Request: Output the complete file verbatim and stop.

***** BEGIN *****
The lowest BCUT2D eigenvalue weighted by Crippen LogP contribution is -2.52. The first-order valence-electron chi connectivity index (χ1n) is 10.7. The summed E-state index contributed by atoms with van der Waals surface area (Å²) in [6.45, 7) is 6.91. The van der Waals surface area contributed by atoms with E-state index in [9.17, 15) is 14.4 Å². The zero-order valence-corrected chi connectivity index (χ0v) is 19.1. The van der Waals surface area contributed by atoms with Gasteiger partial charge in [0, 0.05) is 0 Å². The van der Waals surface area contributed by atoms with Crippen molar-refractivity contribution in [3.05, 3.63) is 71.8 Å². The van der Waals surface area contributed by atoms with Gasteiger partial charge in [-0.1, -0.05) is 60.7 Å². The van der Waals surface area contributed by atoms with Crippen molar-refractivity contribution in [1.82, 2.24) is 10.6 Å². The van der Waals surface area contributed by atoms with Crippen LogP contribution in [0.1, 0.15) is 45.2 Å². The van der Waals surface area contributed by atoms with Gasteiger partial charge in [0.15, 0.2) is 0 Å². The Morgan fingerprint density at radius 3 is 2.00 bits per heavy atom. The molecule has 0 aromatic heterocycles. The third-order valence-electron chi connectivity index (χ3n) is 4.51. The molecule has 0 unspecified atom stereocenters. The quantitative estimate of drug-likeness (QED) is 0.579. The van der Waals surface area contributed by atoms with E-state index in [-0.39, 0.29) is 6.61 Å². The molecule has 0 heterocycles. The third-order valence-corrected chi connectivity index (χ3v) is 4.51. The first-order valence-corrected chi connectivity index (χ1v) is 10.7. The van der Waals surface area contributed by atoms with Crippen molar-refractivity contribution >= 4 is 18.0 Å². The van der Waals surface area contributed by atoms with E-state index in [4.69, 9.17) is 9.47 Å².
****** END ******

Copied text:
The lowest BCUT2D eigenvalue weighted by Crippen LogP contribution is -2.52. The first-order valence-electron chi connectivity index (χ1n) is 10.7. The summed E-state index contributed by atoms with van der Waals surface area (Å²) in [6.45, 7) is 6.91. The van der Waals surface area contributed by atoms with E-state index in [9.17, 15) is 14.4 Å². The zero-order valence-corrected chi connectivity index (χ0v) is 19.1. The van der Waals surface area contributed by atoms with Gasteiger partial charge in [0, 0.05) is 0 Å². The van der Waals surface area contributed by atoms with Crippen molar-refractivity contribution in [3.05, 3.63) is 71.8 Å². The van der Waals surface area contributed by atoms with Gasteiger partial charge in [-0.1, -0.05) is 60.7 Å². The van der Waals surface area contributed by atoms with Crippen molar-refractivity contribution in [1.82, 2.24) is 10.6 Å². The van der Waals surface area contributed by atoms with Crippen LogP contribution in [0.1, 0.15) is 45.2 Å². The van der Waals surface area contributed by atoms with Gasteiger partial charge in [0.15, 0.2) is 0 Å². The Morgan fingerprint density at radius 3 is 2.00 bits per heavy atom. The molecule has 0 aromatic heterocycles. The third-order valence-electron chi connectivity index (χ3n) is 4.51. The molecule has 0 unspecified atom stereocenters. The quantitative estimate of drug-likeness (QED) is 0.579. The van der Waals surface area contributed by atoms with E-state index in [-0.39, 0.29) is 6.61 Å². The molecule has 0 heterocycles. The third-order valence-corrected chi connectivity index (χ3v) is 4.51. The first-order valence-corrected chi connectivity index (χ1v) is 10.7. The van der Waals surface area contributed by atoms with Crippen molar-refractivity contribution >= 4 is 18.0 Å². The van der Waals surface area contributed by atoms with E-state index in [4.69, 9.17) is 9.47 Å².